Winter is a brutal time for all of us, but it can particularly dangerous for seniors. Slippery sidewalks and cold water can lead to a wide variety of injuries and illnesses. How can you be prepared? Here are a few helpful tips to keeping your loved ones safe this season.
Avoid Slipping on Ice
Falls are a common occurrence for seniors and the winter months can make it even easier to slip and fall. Older adults can face a number of complications due to a fall. So what can you do?
Make sure to wear shoes that provide good traction and have non-skid soles.
Double check your cane tip to make sure it is providing the support you need while you’re walking.
Remove your shoes when you step indoors. Snow and ice on the soles of your shoes can cause a slippery floor inside.
Dress for Warmth
The cold temperatures dip too low they can easily lead to hypothermia and frostbite. Keep the indoor temperatures at a comfortable level and dress in layers. When you’re going outside wear a warm coat, socks, hat, gloves, and a scarf. When the temperatures really drop, it’s important to cover all exposed skin.
Fighting Winter Depression
The winter can be isolating months for seniors. When it’s hard to get around, you may have less contact with their loved ones. Family members should strive to check in on seniors as often as possible. A short phone call can make a huge difference. It doesn’t need to be just family either. Create a system that allows neighbors and friends to get involved to help keep a close eye on the ones you love.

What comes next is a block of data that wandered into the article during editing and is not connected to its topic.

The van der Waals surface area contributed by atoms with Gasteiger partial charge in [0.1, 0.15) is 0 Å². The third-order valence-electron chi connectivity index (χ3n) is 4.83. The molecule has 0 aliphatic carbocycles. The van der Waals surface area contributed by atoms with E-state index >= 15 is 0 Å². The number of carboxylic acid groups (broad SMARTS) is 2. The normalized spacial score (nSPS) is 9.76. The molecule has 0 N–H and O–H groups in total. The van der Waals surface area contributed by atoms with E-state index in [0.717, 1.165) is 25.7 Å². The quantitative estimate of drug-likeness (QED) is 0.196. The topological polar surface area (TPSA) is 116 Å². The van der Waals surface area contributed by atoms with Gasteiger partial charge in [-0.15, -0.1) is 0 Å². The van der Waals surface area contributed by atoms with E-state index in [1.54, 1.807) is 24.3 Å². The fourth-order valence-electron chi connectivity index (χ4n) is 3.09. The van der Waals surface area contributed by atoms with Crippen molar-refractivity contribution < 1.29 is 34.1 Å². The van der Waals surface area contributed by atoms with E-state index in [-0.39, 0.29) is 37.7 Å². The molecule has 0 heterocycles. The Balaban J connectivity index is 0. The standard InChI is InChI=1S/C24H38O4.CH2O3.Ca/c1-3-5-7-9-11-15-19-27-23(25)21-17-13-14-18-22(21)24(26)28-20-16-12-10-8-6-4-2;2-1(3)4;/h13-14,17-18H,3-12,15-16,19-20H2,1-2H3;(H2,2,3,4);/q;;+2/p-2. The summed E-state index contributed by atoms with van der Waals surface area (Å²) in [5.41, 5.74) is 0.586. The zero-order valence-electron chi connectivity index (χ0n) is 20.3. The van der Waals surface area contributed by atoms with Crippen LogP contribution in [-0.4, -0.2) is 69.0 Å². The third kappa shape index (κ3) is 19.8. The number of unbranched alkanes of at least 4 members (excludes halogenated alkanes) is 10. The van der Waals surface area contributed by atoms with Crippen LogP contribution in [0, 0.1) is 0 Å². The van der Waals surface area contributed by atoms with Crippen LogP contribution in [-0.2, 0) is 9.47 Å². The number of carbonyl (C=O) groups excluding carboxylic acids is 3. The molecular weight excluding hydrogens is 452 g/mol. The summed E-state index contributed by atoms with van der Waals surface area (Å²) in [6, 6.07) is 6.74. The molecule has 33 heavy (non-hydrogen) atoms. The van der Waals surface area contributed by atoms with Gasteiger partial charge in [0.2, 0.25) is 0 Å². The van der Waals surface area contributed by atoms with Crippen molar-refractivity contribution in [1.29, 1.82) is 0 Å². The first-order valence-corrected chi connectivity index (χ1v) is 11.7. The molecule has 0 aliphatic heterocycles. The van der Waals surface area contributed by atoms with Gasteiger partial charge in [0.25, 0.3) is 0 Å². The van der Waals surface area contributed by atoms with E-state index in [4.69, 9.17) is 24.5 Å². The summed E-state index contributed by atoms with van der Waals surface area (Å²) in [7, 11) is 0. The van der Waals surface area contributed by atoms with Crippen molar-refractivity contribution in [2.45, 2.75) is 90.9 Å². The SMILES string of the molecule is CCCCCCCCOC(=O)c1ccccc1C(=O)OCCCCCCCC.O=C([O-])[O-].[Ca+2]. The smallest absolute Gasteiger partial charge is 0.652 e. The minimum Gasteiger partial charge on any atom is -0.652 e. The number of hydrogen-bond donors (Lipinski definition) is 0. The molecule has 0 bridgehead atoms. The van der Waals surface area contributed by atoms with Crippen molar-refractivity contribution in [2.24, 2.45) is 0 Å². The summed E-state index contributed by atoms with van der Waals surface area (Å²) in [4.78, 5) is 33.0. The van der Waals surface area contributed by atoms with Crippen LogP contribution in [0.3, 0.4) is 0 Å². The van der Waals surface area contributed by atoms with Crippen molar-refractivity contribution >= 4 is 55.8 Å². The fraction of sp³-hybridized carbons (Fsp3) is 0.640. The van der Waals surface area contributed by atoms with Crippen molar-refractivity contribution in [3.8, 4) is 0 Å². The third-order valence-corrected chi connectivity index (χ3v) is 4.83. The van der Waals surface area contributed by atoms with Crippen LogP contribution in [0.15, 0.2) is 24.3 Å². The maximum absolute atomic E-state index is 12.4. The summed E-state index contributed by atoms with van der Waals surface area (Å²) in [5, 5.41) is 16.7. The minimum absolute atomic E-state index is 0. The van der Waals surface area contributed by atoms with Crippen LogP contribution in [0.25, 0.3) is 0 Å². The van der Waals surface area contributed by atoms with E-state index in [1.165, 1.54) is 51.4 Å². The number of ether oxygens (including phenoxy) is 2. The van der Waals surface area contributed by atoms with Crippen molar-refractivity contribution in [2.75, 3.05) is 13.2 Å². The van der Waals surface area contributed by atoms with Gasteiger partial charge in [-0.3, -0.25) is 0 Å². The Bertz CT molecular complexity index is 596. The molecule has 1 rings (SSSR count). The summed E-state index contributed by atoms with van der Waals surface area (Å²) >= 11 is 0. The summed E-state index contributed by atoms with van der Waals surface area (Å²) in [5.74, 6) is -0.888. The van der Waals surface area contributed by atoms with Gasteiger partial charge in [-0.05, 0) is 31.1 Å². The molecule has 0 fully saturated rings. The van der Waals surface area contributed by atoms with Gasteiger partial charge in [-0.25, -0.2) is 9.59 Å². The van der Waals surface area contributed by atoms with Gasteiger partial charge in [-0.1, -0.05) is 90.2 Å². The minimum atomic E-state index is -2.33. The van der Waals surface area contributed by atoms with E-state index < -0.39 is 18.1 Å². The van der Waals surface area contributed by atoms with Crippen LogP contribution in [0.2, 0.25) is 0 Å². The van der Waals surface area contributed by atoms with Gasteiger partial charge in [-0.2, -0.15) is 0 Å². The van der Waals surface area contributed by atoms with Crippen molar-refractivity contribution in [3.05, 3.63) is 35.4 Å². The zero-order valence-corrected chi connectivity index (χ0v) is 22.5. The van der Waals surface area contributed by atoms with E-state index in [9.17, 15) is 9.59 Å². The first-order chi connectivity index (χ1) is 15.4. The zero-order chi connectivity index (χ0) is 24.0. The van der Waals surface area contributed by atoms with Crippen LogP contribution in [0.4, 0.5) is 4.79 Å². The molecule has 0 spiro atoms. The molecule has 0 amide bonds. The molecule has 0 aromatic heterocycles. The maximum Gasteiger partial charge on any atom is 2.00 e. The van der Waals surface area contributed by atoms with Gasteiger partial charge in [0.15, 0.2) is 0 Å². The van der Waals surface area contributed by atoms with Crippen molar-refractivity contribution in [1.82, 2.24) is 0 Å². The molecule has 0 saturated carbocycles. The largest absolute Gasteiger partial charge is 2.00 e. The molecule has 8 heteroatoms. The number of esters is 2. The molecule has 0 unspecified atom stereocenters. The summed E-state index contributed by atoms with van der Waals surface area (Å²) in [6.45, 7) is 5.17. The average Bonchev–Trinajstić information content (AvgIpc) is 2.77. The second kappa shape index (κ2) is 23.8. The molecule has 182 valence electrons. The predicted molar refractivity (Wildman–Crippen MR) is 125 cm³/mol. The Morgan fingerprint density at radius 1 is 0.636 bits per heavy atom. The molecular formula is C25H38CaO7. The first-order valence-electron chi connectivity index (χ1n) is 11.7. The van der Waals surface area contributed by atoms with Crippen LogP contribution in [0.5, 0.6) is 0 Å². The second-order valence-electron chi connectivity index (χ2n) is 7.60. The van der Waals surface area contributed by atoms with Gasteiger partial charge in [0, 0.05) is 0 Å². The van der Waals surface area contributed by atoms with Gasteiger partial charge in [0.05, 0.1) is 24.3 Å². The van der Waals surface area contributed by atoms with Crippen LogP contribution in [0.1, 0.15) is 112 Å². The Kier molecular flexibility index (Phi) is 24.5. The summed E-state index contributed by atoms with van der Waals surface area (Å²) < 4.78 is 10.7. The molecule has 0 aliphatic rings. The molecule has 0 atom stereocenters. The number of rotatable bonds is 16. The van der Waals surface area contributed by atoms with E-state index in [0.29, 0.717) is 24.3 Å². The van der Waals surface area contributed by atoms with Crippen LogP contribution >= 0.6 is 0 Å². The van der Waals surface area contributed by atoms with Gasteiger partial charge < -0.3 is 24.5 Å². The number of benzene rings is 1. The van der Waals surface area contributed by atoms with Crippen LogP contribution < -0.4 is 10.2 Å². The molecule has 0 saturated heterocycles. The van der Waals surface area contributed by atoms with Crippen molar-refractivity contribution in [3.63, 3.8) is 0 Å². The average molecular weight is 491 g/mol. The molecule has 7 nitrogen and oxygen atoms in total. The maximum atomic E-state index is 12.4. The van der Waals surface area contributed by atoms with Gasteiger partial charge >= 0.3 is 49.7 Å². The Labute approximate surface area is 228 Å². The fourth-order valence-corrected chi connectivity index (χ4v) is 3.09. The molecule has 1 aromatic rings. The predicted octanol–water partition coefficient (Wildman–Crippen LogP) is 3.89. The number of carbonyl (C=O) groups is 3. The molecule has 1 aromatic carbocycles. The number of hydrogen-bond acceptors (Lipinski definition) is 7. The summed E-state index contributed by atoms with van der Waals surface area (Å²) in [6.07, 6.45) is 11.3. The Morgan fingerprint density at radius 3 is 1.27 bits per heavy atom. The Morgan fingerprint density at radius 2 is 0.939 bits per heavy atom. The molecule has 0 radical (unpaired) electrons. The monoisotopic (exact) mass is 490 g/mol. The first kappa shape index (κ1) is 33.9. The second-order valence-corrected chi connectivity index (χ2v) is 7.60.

Check the Car
Before snow hits the ground, it’s always a good idea to get the car checked over. Driving in the slippery condition is hazardous for everyone. Check the oil, battery, tires, wipers, and engine to make sure everything is in tip-top shape for when you head out on the road. Update your AAA membership for when you run into an emergency and need some help.
Prepare for Power Outages
It’s happened before! Winter storms can cause outages that could last hours or even days. Especially with the cold temperatures and the risk for falling, it’s important to be prepared. Double check that you have easy access to a flashlight and a radio. Keep warm blankets close by and a stock of non-perishable items, just in case the outage lasts longer than expected. When the lights go out, put on several layers of clothing to keep warm. Stay moving to raise your core temperature and call family or friends for help if you need it!
Winter Safety Tips for Seniors